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How much is a World War 1 Victory Medal worth?
Valuations: Generally speaking a WWI Victory medal is worth about $10-$15, $30-$35 if on a ring suspension, and you can add $10.00 for each clasp or bar added to that in combination of up to five clasps of the standard wartime service clasps These clasps are…
Are World War 1 medals worth anything?
Individuals who saw service in the First World War were entitled to claim medals for their service. The most common medals were affectionately known as Pip, Squeak and Wilfred (1914 and 1914-15 Star, British War Medal and Victory Medal). Campaign medals are very common, so they aren’t worth huge sums of money.
What are the 3 WW1 medals?
Pip, Squeak and Wilfred are the affectionate names given to the three WW1 campaign medals — The 1914 Star or 1914-15 Star, British War Medal and Victory Medal respectively. These medals were primarily awarded to the Old Contemptibles ( B.E.F. ).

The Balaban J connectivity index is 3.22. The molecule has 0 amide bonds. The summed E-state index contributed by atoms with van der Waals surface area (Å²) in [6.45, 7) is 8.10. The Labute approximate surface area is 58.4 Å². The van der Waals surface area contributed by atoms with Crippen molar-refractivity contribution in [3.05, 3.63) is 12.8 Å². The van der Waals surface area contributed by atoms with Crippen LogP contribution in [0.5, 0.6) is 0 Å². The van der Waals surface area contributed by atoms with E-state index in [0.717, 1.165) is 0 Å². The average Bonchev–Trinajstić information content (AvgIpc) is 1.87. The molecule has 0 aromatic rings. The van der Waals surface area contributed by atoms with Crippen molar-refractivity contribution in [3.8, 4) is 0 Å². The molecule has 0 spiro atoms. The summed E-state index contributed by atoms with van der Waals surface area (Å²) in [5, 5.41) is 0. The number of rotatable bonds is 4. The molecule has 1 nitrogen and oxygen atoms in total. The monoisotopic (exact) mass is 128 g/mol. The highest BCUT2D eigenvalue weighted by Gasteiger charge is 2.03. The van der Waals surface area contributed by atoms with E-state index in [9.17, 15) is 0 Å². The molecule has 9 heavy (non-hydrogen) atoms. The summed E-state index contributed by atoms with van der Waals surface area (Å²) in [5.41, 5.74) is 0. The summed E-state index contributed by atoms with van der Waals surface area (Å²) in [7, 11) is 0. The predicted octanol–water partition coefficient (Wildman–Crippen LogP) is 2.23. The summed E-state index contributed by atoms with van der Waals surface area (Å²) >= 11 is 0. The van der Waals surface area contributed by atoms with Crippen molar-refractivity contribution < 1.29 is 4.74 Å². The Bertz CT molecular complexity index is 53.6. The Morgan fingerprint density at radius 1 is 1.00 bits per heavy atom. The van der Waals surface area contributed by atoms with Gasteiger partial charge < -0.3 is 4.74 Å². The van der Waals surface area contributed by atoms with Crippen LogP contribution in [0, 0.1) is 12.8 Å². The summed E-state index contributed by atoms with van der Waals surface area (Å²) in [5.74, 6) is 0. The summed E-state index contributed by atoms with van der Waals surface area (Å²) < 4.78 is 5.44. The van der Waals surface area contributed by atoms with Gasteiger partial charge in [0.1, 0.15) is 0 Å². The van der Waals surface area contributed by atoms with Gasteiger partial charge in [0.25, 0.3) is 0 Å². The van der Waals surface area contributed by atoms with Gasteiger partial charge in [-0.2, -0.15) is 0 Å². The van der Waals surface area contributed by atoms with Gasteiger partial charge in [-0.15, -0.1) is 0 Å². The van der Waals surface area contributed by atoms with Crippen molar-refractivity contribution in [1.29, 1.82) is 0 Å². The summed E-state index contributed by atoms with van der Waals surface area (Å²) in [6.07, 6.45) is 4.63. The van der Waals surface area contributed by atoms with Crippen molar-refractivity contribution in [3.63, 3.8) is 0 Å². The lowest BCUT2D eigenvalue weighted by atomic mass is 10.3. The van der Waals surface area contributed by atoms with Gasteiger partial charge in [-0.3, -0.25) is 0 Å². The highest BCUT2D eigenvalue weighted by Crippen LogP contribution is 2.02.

Can I wear my grandad’s war medals?
The rule is that war medals should only be worn on the left breast by the person upon whom they were conferred. However, if you wish to wear your family medals you should wear them on the right breast to indicate they were not conferred upon you.
What is the most expensive war medal?
The Victoria Cross is the highest military decoration awarded for valour ‘in the face of the enemy’ and was introduced on 29 January 1856 by Queen Victoria to honour bravery during the Crimean War.
How much is a Victoria Cross medal worth?
Owing to its rarity, the VC is highly prized and the medal has fetched over £400,000 at auctions. A number of public and private collections are devoted to the Victoria Cross. The private collection of Lord Ashcroft, amassed since 1986, contains over one-tenth of all VCs awarded.
Can I wear my grandfathers medals?
Is it illegal to wear medals you haven’t earned?
While it is not an offence to own medals which have not been awarded to you, it is illegal under section 197 of the Army Act 1955 to use these to pretend to be a member of the armed forces. The act makes wearing any military decoration, badge, wound stripe or emblem without authority a criminal offence.